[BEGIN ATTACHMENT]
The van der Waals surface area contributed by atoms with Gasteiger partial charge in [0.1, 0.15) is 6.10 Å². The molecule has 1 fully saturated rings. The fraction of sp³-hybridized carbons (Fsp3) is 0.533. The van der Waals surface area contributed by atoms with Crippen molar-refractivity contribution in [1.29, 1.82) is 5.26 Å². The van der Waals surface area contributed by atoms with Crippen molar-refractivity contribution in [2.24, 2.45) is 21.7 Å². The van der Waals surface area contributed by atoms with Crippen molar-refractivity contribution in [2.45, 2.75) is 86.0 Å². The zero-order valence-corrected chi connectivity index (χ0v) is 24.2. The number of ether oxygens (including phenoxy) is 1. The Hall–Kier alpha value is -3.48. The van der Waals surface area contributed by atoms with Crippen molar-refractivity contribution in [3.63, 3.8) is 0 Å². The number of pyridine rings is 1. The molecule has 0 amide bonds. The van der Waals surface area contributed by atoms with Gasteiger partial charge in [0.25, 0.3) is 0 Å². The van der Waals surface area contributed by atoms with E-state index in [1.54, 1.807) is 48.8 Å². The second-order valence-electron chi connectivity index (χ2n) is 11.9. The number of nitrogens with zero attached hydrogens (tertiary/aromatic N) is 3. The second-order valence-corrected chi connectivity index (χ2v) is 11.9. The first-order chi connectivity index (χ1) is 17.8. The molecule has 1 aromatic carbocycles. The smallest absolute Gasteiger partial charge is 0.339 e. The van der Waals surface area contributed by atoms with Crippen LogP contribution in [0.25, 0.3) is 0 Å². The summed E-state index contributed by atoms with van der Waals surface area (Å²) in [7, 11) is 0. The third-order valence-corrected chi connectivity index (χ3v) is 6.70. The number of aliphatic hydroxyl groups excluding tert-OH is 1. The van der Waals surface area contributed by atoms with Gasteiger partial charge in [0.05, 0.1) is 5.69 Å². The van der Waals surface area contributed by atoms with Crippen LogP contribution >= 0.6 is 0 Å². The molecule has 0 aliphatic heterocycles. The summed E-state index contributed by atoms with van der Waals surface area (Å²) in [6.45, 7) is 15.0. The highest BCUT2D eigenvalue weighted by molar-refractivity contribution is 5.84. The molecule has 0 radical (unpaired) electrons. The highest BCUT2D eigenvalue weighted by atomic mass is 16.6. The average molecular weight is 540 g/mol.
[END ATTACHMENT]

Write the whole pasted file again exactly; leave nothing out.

The van der Waals surface area contributed by atoms with Gasteiger partial charge in [0.1, 0.15) is 6.10 Å². The molecule has 1 fully saturated rings. The fraction of sp³-hybridized carbons (Fsp3) is 0.533. The van der Waals surface area contributed by atoms with Crippen molar-refractivity contribution in [1.29, 1.82) is 5.26 Å². The van der Waals surface area contributed by atoms with Crippen molar-refractivity contribution in [2.24, 2.45) is 21.7 Å². The van der Waals surface area contributed by atoms with Crippen molar-refractivity contribution in [2.45, 2.75) is 86.0 Å². The zero-order valence-corrected chi connectivity index (χ0v) is 24.2. The number of ether oxygens (including phenoxy) is 1. The Hall–Kier alpha value is -3.48. The van der Waals surface area contributed by atoms with Crippen molar-refractivity contribution in [3.63, 3.8) is 0 Å². The number of pyridine rings is 1. The molecule has 0 amide bonds. The van der Waals surface area contributed by atoms with Gasteiger partial charge in [0.25, 0.3) is 0 Å². The van der Waals surface area contributed by atoms with E-state index in [1.54, 1.807) is 48.8 Å². The second-order valence-electron chi connectivity index (χ2n) is 11.9. The number of nitrogens with zero attached hydrogens (tertiary/aromatic N) is 3. The second-order valence-corrected chi connectivity index (χ2v) is 11.9. The first-order chi connectivity index (χ1) is 17.8. The molecule has 1 aromatic carbocycles. The smallest absolute Gasteiger partial charge is 0.339 e. The van der Waals surface area contributed by atoms with Crippen LogP contribution in [0.25, 0.3) is 0 Å². The summed E-state index contributed by atoms with van der Waals surface area (Å²) in [7, 11) is 0. The third-order valence-corrected chi connectivity index (χ3v) is 6.70. The number of aliphatic hydroxyl groups excluding tert-OH is 1. The van der Waals surface area contributed by atoms with Gasteiger partial charge in [0.05, 0.1) is 5.69 Å². The van der Waals surface area contributed by atoms with Crippen LogP contribution >= 0.6 is 0 Å². The molecule has 0 aliphatic heterocycles. The summed E-state index contributed by atoms with van der Waals surface area (Å²) in [6.45, 7) is 15.0. The highest BCUT2D eigenvalue weighted by molar-refractivity contribution is 5.84. The molecule has 0 radical (unpaired) electrons. The highest BCUT2D eigenvalue weighted by atomic mass is 16.6. The average molecular weight is 540 g/mol.